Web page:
The C Score (2.0)

Archive for September 2008

I’ve done a preliminary run through the new Code of Points, which will be in effect from 2009 to 2012 (all of the next quadrennium). It’s difficult to predict the ultimate effect of a new Code, but here are some of my first thoughts:

Change That Most Inspired This Blog
A- and B-panel get their names changed to D- and E-panel. Could also have won the Most Seemingly Pointless Change superlative.

Change Most Favoring Difficulty Over Stamina
This has been discussed by others already: instead of counting the 9 highest elements plus the dismount on UB and FX, and the 8 highest elements plus turn and dismount on BB, all three events will now be scored using only the 8 highest elements including dismount. If the FIG itself is predicting accurately, this will affect scores by an average of .7 points. (In their sample final score calculation, the score is now 15.20 vs. 15.90.) Did we see the highest scores we will ever see in 2006-2008? Depends on how far gymnasts can push difficulty up. Given the 17.7 SVs in Beijing I obviously still expect to see some 17’s, and gymnasts keep upping the ante on difficulty. So the real difference is that you have fewer elements to pack in more points. Makes those looooong UB routines of this quad less likely in the future.

Change Most Likely to Decrease Risk-Taking
In less than 10 years, we have had a 100% increase in the deduction for falls. It’s up to a full point now, which is obviously an attempt to appease those who have been infuriated by Vanessa Ferrari’s win in Aarhus or Cheng Fei’s vault bronze in Beijing. The spotting assistance penalty has also increased to 1.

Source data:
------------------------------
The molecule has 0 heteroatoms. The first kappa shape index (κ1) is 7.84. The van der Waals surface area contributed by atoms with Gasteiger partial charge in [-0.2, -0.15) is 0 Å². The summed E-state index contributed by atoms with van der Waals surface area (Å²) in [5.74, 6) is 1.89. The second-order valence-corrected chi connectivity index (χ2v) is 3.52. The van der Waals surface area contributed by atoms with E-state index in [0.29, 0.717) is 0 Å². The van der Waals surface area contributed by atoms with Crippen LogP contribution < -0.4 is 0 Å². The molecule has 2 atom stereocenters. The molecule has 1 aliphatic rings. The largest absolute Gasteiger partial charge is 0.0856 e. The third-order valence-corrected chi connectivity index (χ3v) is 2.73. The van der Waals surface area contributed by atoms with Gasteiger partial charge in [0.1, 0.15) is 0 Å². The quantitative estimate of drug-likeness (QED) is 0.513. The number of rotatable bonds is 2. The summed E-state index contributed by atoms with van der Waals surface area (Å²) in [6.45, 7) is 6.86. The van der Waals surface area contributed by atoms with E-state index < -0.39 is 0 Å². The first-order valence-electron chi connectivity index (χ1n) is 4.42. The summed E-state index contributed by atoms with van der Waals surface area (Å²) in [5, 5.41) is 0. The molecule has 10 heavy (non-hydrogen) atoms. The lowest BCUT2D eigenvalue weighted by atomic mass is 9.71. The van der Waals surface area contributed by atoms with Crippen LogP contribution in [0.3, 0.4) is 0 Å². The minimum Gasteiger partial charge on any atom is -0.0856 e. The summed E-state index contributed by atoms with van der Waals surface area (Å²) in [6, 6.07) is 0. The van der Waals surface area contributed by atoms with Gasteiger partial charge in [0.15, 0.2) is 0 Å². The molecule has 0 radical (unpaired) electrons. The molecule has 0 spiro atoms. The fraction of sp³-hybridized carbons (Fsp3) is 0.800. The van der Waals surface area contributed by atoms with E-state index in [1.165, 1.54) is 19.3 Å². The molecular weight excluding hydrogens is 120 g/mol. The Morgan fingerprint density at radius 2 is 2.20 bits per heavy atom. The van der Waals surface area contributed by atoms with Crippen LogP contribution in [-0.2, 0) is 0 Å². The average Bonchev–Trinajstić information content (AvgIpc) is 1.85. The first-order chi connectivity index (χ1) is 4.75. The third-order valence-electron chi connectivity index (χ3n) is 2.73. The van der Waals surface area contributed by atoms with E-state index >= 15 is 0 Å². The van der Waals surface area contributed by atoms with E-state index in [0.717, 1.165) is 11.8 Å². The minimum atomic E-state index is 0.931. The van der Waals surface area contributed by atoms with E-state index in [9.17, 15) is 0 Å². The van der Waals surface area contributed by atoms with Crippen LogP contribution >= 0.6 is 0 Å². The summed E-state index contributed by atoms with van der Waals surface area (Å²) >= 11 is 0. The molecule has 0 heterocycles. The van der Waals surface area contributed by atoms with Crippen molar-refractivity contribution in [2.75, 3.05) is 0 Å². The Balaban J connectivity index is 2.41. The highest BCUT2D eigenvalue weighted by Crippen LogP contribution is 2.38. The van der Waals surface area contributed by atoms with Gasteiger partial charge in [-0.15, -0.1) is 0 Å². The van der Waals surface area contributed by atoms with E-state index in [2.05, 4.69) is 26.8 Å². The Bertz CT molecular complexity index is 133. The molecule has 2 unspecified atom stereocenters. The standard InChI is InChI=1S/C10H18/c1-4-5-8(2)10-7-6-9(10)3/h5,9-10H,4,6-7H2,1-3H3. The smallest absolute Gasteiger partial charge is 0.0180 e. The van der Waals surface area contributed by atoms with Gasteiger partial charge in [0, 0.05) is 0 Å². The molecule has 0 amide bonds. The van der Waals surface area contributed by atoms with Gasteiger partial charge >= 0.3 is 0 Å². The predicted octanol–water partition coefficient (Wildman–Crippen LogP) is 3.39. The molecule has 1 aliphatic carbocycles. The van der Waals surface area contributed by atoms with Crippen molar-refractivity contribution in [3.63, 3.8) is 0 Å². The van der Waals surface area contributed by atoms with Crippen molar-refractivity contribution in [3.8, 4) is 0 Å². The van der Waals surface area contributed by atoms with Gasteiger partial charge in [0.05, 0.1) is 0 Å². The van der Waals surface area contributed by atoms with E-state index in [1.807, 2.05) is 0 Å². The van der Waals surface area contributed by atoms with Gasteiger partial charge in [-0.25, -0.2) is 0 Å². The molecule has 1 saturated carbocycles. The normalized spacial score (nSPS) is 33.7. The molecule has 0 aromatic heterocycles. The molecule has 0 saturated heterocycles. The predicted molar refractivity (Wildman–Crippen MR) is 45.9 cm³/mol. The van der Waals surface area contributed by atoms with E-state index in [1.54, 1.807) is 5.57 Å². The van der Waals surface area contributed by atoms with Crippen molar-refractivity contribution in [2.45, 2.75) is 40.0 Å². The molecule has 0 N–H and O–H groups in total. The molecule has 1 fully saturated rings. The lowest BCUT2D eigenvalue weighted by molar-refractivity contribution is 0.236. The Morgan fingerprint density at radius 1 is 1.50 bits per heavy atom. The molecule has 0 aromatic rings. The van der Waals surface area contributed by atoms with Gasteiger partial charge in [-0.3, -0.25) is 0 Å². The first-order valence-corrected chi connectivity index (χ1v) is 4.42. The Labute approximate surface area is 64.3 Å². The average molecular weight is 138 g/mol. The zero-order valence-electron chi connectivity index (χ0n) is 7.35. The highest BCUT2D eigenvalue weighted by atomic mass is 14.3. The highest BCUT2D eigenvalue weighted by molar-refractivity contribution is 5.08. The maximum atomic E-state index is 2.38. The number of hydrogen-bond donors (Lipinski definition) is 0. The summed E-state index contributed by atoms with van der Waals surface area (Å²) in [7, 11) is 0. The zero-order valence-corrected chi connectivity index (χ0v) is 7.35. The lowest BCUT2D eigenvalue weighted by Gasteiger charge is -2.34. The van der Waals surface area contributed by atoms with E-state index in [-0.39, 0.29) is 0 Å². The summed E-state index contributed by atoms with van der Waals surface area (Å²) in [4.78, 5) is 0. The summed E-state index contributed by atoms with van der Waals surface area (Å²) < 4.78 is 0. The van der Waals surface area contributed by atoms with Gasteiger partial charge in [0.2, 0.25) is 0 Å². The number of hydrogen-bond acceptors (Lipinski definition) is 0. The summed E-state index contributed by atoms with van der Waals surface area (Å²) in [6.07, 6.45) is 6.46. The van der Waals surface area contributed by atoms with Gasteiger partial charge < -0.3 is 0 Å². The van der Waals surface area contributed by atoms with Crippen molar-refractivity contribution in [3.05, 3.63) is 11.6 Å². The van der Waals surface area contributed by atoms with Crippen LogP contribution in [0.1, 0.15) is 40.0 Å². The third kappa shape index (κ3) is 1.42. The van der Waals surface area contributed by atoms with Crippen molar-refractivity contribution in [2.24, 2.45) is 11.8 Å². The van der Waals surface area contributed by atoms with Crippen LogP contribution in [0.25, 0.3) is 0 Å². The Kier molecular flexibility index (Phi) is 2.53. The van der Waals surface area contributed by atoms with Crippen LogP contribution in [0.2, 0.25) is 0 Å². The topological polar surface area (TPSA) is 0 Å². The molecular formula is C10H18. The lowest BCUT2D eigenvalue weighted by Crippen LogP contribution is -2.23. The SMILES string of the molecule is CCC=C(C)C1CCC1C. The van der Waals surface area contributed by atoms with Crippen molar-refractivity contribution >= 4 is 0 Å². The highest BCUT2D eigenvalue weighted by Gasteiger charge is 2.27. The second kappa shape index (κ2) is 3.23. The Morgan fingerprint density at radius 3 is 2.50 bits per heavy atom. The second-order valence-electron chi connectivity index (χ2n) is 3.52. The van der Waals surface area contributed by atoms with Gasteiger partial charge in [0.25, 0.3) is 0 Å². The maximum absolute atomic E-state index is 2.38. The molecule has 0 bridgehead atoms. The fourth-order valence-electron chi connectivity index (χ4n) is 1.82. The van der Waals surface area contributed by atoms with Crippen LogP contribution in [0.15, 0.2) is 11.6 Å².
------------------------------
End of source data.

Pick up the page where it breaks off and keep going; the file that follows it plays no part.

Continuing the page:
Changes That Will Hopefully Be Met With Corresponding Moderation from NBC Commentators
In 1996, all John Tesh, Elfi Schlegel and Tim Daggett could talk about was sticking the landing. For the last four years, Schlegel and Daggett, and their new sidekick Al Trautwig, sounds like broken records on uneven-bar routines. They are obsessed with handstand position. The new Code expands the types of deductions available to judges on handstands but should decrease the amount of deductions incurred by any specific exercise. In the old Code, a missed handstand by 10-30 degrees was worth a penalty of .1 from the B-panel (in addition to no DV credit from the A-panel — that won’t change). Now there is no E-panel (equivalent of B-panel) deduction. Similarly, the B-panel deduction for a missed handstand by greater than 30 degrees was .3, while it is now only .3 if the handstand is missed by 45 degrees (.1 for 30-45 degrees). On the other hand, on swings with turns, the deduction is now a whopping .5 for turns completed past 45 degrees from handstand position.

Changes That Most Obviously Cater to Elfie Schlegel
Anything having to do with efforts to shore up artistry, including but not limited to:

  • Article 6: Deductions for body posture in dance elements have changed from .1 for any problems in “Body posture in dance” to .1 for pointed or turned in feet and up to .3 for any body alignment issues.
  • Article 7: A number of jumps can be officially deducted to no DV instead of .1/.3 deductions. This is true for the sheep, tuck, wolf and straddle pike jumps and the cat leap.
  • 10.5: Artistry deductions on beam can now be up to .3 on “sureness of performance” and creativity/style.
  • 11.3: Dance pass on floor must now contain 3 (as opposed to 2) elements.
  • 11.5: Up to .5 deduction for “background music.”
  • 11.6: Deduction for missing a turn on one foot: .3 (from .1)

Change Most Likely to Affect Nastia Liukin
The Yurchenko 1.5 has been downgraded to a 5.3 start value (from 5.5). No way she can upgrade to a DTY.

Change Most Likely to Upset Vanessa Ferrari
It was a toss-up with the increase to 1 point for falls, but the biggest change for her will be the requirement that beam routines contain a maximum of 5 acrobatic elements and a minimum of 3 dance elements. Fewer opportunities to fall (and still become World Champion).

Change Most Likely to Affect Treasure Maps